7The Budget Year +1 Programming ResourceAllocationPlans (RAPs)Budget toOMBOMBPassbackInternal Agency Program or Outyear Budget ProcessFebruary-March April-May May-July July-August September October-December
8Internal Agency Program or Outyear Budget Process and DHS’s Resource Allocation Plan (RAP) Process February-August, BY +1The DHS RAP is the component-specific budget requests that span a five-year time period ( )In late winter/early Spring DHS Issues RAP guidance- includes fiscal levels for each component, and process guidanceFor example: no new programs in FY 2013 or office must fund all new programs within their base budgetsDHS Components make recommendations for maintaining and/or adjusting the budget to reflects costs and priorities of the component.DHS and Component leadership deliberate and make decisionsMay include adjustments with and between componentsDecisions are reflected in the OMB Budget Submission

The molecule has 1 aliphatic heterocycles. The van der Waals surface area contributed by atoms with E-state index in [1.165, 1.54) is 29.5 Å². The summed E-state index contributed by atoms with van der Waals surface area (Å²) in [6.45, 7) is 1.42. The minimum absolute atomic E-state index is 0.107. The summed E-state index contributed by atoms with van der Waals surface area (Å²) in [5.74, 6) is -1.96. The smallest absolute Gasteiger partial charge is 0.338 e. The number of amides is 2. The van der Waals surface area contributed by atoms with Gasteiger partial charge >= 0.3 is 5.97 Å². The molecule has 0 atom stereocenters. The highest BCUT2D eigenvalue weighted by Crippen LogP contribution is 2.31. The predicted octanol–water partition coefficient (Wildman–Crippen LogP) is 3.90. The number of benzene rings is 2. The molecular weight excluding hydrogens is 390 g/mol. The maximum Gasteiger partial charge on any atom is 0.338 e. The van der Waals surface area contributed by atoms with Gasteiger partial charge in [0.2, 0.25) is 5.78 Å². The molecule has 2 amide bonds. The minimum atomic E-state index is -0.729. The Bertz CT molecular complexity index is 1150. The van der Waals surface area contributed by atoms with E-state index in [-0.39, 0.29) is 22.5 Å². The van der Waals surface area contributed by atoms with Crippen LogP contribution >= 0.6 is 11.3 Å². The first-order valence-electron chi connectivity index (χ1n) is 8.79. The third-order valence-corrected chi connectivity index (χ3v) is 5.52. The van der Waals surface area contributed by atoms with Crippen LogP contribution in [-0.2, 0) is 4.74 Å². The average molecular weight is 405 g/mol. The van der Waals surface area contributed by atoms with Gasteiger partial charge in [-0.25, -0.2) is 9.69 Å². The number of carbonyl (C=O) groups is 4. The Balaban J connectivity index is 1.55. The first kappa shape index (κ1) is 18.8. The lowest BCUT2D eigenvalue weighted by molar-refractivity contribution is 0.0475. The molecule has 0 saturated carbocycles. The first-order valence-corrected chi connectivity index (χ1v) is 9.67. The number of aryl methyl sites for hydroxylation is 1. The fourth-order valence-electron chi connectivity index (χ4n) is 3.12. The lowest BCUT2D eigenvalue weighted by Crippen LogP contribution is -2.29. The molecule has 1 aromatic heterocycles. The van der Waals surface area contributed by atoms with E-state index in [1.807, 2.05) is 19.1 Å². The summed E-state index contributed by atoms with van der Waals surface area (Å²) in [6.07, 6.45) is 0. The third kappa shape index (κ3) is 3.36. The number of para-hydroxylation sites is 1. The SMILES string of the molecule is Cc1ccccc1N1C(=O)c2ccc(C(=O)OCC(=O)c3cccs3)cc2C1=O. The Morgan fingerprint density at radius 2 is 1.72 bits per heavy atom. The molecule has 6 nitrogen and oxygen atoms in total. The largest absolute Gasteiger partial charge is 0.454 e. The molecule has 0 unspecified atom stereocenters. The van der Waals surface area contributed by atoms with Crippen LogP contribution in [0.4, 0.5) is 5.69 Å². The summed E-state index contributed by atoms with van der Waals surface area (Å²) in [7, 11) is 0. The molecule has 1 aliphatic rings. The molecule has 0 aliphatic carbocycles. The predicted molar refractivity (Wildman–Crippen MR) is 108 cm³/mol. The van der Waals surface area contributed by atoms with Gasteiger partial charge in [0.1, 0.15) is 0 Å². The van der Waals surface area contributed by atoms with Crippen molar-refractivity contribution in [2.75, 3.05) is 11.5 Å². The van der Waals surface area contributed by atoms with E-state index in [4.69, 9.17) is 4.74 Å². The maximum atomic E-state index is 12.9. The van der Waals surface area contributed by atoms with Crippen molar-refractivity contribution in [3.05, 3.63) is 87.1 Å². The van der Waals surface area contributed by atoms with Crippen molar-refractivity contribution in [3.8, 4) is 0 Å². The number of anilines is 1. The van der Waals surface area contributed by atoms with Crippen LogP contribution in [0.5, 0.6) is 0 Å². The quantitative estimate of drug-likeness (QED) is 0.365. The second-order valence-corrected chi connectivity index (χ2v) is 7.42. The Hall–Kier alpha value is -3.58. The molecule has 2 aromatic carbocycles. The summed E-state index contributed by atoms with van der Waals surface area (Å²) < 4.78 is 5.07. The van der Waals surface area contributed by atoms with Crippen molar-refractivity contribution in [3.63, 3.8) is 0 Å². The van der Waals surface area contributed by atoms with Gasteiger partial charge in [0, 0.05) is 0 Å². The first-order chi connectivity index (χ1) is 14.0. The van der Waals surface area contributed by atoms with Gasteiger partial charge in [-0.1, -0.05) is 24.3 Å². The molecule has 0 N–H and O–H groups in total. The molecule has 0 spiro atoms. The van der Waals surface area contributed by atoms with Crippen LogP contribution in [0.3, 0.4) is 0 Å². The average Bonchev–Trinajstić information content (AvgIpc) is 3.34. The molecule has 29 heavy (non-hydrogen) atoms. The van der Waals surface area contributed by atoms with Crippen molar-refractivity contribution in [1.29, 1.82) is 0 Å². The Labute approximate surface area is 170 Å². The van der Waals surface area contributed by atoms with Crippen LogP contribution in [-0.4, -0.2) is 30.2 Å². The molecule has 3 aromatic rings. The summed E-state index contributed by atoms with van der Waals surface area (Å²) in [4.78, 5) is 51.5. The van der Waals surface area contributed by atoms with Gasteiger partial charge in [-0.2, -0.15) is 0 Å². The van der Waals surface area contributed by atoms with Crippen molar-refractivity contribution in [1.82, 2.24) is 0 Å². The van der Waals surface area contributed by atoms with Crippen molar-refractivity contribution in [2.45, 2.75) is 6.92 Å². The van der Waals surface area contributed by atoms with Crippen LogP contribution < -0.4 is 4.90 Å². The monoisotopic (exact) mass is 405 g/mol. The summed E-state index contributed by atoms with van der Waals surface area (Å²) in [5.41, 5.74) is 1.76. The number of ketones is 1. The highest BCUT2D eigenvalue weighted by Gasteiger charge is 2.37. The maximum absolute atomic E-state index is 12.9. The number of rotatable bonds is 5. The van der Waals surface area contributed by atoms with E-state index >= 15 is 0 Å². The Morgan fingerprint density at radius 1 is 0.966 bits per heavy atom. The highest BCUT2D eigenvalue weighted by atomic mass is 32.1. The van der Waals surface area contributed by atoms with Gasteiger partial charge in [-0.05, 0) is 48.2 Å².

9Budget to OMB September, Budget Year +1 (FY 2013) Submitted to OMB, generally by the first Monday after Labor DayRepresents Department/Agency’s recommendations for funding to the AdministrationIncludes most of the same materials that will eventually go to CongressDraft or “Dress Rehearsal” of the Congressional JustificationIncludes changes in costs, recommendation for starting new or terminating old programsIncludes changes in performance measures
10OMB Passback November-December, BY +1 (2013) Includes recommendations to the President and senior advisors on each agencies proposed budget policiesEnsure budgets are aligned with the administration’s priorities, program performance goals and budget constraintsDevelop economic and budget assumptions for each area which will ultimately drive programmatic and budget decisionsOMB passes back the President’s budget decisions to agenciesAgencies/departments can appeal budgetary decisions if there are disagreementsIf OMB and agency cannot reach agreement, the issue may be taken directly to the Vice-PresidentPrepare impact statements/appeals for OMB cuts or disapprovals for programmatic changesThese are prepared both by the Budget Office and Program Offices